Rob Minto

Sport, data, ideas

Tag: Novak Djokovic

Murray vs Djokovic charted: a streaky final

In all the excitement and euphoria of Andy Murray’s Wimbledon victory – in the UK, at least – one thing has hardly been mentioned: how strange a match it was.

For a 3-setter without any tiebreaks, it was as close and as tight as possible. But yet it didn’t follow the usual pattern of tight games, with each player holding serve until one blinks or a tiebreak ensues.

Instead of the “I hold, you hold” rhythm of most matches, the final instead went in hot streaks. Murray just got more of them than Djokovic.

In fact, looking at the chart below which shows the games won in the match as a descending ladder, there was only one brief period of the game (at the end of the first and start of the second sets) where both men held serve regularly.

You can see that Murray only won two games in isolation (ie sandwiched by Djokovic games). During the rest of the match, he won games in streaks of 2, 3, 3, 5 and 4.

Perhaps it was the heat, or the occasion. Whatever, it’s certainly history.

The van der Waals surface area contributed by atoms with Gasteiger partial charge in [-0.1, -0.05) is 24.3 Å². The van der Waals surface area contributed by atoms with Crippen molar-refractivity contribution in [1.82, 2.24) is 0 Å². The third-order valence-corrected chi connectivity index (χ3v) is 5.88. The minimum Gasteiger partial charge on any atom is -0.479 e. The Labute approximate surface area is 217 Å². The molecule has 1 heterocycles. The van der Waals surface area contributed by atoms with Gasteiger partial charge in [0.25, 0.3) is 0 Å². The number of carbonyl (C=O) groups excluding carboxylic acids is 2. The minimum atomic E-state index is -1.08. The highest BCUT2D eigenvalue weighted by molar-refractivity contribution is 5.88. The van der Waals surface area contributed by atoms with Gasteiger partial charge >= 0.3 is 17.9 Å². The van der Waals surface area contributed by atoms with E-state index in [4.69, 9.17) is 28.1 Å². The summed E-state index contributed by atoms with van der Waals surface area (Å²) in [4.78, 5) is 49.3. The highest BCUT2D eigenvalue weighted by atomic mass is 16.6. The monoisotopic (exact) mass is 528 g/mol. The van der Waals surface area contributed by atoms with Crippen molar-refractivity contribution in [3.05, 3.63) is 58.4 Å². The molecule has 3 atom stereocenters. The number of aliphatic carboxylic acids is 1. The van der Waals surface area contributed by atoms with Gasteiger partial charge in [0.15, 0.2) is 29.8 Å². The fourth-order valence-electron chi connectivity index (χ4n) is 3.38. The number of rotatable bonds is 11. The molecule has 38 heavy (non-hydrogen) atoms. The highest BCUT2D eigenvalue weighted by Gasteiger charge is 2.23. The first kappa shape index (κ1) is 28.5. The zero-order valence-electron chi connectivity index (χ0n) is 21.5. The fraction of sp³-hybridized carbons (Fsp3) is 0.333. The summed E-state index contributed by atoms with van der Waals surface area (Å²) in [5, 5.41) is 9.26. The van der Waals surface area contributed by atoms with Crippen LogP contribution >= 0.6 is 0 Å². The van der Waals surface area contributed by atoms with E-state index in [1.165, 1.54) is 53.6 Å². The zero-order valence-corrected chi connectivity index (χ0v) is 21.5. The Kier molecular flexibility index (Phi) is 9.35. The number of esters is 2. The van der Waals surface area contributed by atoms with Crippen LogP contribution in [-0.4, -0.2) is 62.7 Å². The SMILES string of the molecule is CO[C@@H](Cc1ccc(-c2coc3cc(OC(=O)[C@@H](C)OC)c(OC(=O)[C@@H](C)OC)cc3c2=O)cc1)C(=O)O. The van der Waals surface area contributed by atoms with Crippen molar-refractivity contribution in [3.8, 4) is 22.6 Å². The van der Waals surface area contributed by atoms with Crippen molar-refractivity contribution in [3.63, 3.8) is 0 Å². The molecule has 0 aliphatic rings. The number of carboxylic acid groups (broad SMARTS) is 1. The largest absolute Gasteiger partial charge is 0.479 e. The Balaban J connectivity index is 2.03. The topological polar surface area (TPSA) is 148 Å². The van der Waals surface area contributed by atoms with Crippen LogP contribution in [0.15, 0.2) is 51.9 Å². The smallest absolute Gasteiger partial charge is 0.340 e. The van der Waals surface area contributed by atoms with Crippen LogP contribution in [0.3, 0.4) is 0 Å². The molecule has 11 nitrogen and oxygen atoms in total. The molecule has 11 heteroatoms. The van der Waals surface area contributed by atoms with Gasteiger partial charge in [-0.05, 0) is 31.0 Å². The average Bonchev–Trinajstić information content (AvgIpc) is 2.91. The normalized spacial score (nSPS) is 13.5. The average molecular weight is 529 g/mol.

Why Nadal-Djokovic may be the best tennis rivalry ever

French Open final, 2012

Tennis thrives on great rivalries – they are almost more famous than the players themselves. Borg-McEnroe, Sampras-Agassi, Federer-Nadal.

But the current rivalry between Novak Djokovic and Rafael Nadal may be the best ever. Here’s the killer fact why:

They are the only pair (in the men’s game) to have contested each of the four major finals. No-one else has done that – not any of the rivalries I mentioned at the start, nor even any of the pre-open era rivalries such as Laver-Emerson.

Why is that important? Well, it shows that they are both hugely talented on all surfaces, and have stamina to get to many major finals. And although this Friday’s meeting at the French Open is a semi rather than a final, due to Nadal’s ranking slipping after a long injury, who would bet against them overtaking the record of eight slam finals held by Federer-Nadal?

Which makes you realise how many finals Nadal has played against Federer and Djokovic – only three of his 16 major finals have been against other players (Soderling, Berdych and Puerta, winning them all).

The BBC (wrongly) stated that: “The Monte Carlo final [earlier this year] was the pair’s 34th meeting, making their rivalry the most prolific in the modern game, with Nadal leading 19-15 overall and 12-3 on clay.”